Graaff-Reinet disease - Maedi-Visna
By Dr Mackie Hobson BSc(Agric),BVSc

Tuesday, 18th April 2017

Maedi-visna or also called Ovine Progressive Pneumonia or Graaff-Reinet disease.

South Africa was thought to be free of the disease until the virus was isolated from sheep in 1986.

Serological survey of sheep after diagnosis in 1986 found a significant prevalence of the virus but it had appeared to have lost its pathogenicity. The virus had not been isolated from Angora goats in South Africa before.


In April 2016 a case of pneumonia in Angora goats was investigated by the SAMGA vet in the Murraysburg district. A diagnosis suggestive of Ovine pneumonia (Maedia or Graaff-Reinet disease) was made by Dr W.Botha by histopathological examination of samples sent to Idexx laboratory.

The Angora goat flock was subsequently serologically tested (n=200) and no positive cases were identified.

There are two most common causes of the disease

  • Dyspnoea (difficult breathing) due to the progressive pneumonia
  • Wasting due to the chronic encephalitic form

The mastitis and arthritis form of the disease is rarely seen.


                               Lungs of the Angora goat Post Mortem in April 2016


How is the virus transmitted?


Transmission occurs under conditions of close contact. Droplet infection via the respiratory route is the most likely route of transmission.

Transmission via the colostrum has also been demonstrated and transmission by blood sucking insects could be possible?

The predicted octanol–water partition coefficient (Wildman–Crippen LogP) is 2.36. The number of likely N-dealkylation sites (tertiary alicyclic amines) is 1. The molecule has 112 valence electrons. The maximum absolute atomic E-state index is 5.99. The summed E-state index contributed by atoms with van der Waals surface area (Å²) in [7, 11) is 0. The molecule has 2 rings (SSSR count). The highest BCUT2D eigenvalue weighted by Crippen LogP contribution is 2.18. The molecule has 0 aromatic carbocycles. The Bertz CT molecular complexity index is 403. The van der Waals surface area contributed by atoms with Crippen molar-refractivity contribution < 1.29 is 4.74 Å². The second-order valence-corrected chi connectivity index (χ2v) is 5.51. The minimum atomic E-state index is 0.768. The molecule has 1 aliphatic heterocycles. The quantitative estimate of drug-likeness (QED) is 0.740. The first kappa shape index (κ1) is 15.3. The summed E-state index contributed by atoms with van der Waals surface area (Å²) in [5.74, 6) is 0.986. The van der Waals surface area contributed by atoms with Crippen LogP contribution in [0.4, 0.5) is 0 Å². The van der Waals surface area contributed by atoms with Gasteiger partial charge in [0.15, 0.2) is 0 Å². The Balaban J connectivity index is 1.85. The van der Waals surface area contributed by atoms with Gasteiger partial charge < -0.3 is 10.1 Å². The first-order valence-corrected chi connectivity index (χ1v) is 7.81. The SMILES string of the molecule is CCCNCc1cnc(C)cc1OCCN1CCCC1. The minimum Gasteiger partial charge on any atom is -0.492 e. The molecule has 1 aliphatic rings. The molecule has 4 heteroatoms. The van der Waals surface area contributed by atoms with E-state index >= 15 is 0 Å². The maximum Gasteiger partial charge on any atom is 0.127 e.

The virus is able to persist latently and infected animals are carriers for life.


What are the clinical signs?


Often the disease has a slow onset (usually seen in animals 3-4 years old)

  • Loss of condition
  • Dyspnoea (difficult breathing) following exercise
  • A dry cough may develop without any nasal discharge
  • Secondary bacterial pneumonia, often associated with Pasteurella is commonly the cause of death. The animal usually dies 6-12 months after the first clinical signs

The nervous form is less common

  • Unsteady gait, especially the hind limbs resulting in stumbling and falling.
  • Trembling of facial muscles
  • Inability to extend the fetlock
  • Gradual progression to paresis and eventual paralysis
  • Swollen joints and mastitis have been reported in sheep.

The clinical signs may last a year and once seen there is no recovery

Post Mortem Findings


  • In advanced cases the lungs do not collapse when the thoracic cavity is opened and impression of the ribs may be maintained.
  • Enlarged (may be 2-4 times their normal weight)
  • Firm rubbery consistency
  • Greyish in colour and the cut surface is dry
  • Secondary bacterial pneumonia may be present
  • Bronchial and mediastinal lymph nodes enlarged (whitish colour on cut surface)



  • Thickening of alveolar septa (infiltration of lymphocytes, monocytes and hyperplasia of smooth muscle). This leads to obliteration of the alveoli.
  • Perivascular, peribronchial lymphoid hyperplasia
  • Transformation of alveolar epithelial cells to cuboidal cells can be confused with jaagsiekte.
  • Intra-alveolar exudate is inconspicuous and consists of macrophages and debris




Diagnosis is based on

  • Clinical signs and serology
  • Confirmation through histopathology


There is no treatment and the condition is fatal. No treatment

How does the virus remain in a carrier state?

The primary target cells for the virus are leukocytes- monocytes. After the initial infection the host mounts an immune response which eliminated cell free virus but can’t destroy infected cells. The virus then remains in infected cells and in this form the virus can spread to all tissues of the body.


Test and slaughter out policy has been followed in the past.

Dr Mackie Hobson



Maedi-visna (D.Verwoerd, R.Tustin and A-l Williamson. Infectious Diseases of Livestock.

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